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View Full Version : Brewing Properties of Baker's Yeast



Qwerked
04-30-2006, 08:45 PM
I've just started brewing (got a batch of Joe's Ancient Orange going) and I'm interested in knowing what the brewing properties of standard baker's yeast are. Does anybody have any reliable info on this? There's exhaustive info on every strain of beer and wine yeast around, yet nothing on this!

On another note, Carlos Rossi wine jugs make excellent primary fermenters... :-)

palecricket1
04-30-2006, 08:57 PM
It's a pretty rugged yeast to say the least. It'll take to most evironments, with or without adequate nutrients, and ferment to around 12%. It adds some fruity flavors if you leave it long enough, but also adds a lot of bready flavor which is why most people prefer it for bread or beer over wine and mead, though if you rack frequently and don't leave it on the lees too long you can avoid this. The greatest flaw is that it produces a generally flat character with a bit of bitterness, and is bred to produce lots of CO2, not to build good wine character. There are also super strains (like flechmann's rapid rise) that are super aggressive and ferment very rapidly. I use them alot for making hard lemonade, since the yeast gives out from sugar deprivation before they can really add any character, so strain isn't all too important. Plus all the CO2 means a quick and easy carbonation. All considering, if you can get a better yeast, do it. But if you can't, bread yeast isn't all that bad an alternative. It's certainly alot easier to look after than regular wine yeast -- Heck I've accidently frozen the stuff and it still keeps on fermenting!

Qwerked
05-01-2006, 12:52 PM
Does anyone have any good recipes using bread yeast? How about good experiences with it in the past? Like I mentioned earlier, I've got a batch of Joe's Ancient Orange going and that was what inspired the original post. I'm looking for a better understanding of what bread yeast is capable of in brewing!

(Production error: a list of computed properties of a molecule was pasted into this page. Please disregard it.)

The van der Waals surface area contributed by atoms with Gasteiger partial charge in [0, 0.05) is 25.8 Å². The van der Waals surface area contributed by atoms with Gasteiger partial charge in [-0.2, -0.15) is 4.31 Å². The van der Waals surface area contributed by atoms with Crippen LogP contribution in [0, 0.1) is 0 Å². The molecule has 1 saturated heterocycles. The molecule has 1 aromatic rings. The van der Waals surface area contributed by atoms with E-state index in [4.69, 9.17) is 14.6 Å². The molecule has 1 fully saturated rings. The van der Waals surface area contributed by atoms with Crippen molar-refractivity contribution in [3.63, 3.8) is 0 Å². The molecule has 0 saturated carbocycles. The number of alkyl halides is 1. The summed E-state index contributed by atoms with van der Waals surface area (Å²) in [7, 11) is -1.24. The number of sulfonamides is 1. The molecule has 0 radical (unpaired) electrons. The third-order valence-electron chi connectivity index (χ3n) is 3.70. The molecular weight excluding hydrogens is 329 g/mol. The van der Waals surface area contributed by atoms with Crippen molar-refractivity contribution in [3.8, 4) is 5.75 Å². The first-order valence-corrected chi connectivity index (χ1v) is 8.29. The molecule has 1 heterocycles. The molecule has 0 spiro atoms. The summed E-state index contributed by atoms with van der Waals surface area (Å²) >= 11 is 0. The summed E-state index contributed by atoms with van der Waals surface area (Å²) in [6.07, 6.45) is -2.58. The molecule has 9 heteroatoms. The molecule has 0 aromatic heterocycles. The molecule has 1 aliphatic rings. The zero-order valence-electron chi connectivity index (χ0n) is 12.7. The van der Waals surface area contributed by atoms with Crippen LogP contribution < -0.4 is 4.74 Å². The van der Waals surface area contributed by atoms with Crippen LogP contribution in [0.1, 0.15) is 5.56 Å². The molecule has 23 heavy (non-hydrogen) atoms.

I figure I'll move up to real wine yeast once I'm ready to scale up to a five gallon fermenter.

sgtp
05-26-2006, 04:09 PM
I too have a 5 gallon batch of Joes Ancient orange going at the moment. His directions say not to rack until bottling. Should I follow his directions or tempt fate by racking at least once? to prevent any biterness or breadyness?

GrantLee63
05-26-2006, 09:36 PM
sgtp .... I'm the farthest thing from an expert on this board so take this for what it's worth:

I made a 5 gallon batch of JAO on February 21, and racked it on May 20. Why? Well, when I put my racking cane through the oranges that have been floating on the top since day 1, it created quite the 'fallout' of debris the dispersed throughout the entire 5 gallon batch. As I didn't want to bottle that stuff, I decided to rack it. Over the course of the last almost 7 days, another 1/2" of debris has settled to the bottom, and the mead is now clearer than it has ever been.

My plan is to give it another week and then rack it again. I'm still undecided if I'm going to bottle it shortly after that second racking, or let it bulk age for a few months. As everything I've been readinig about aging mead has nothing but positive effects on it, why would you not want to do the same with JAO?

Which leads me to a couple questions for the more experienced mazers who may read this post:

Has anyone who made JAO either bulk age, or bottle age it for over a year, and if so, has it made any significant difference with regard to overall quality? Just curious.

It only seems logical to me, but then again, what do I know? I hang out here in the NewBees forum more than anywhere else ! ;D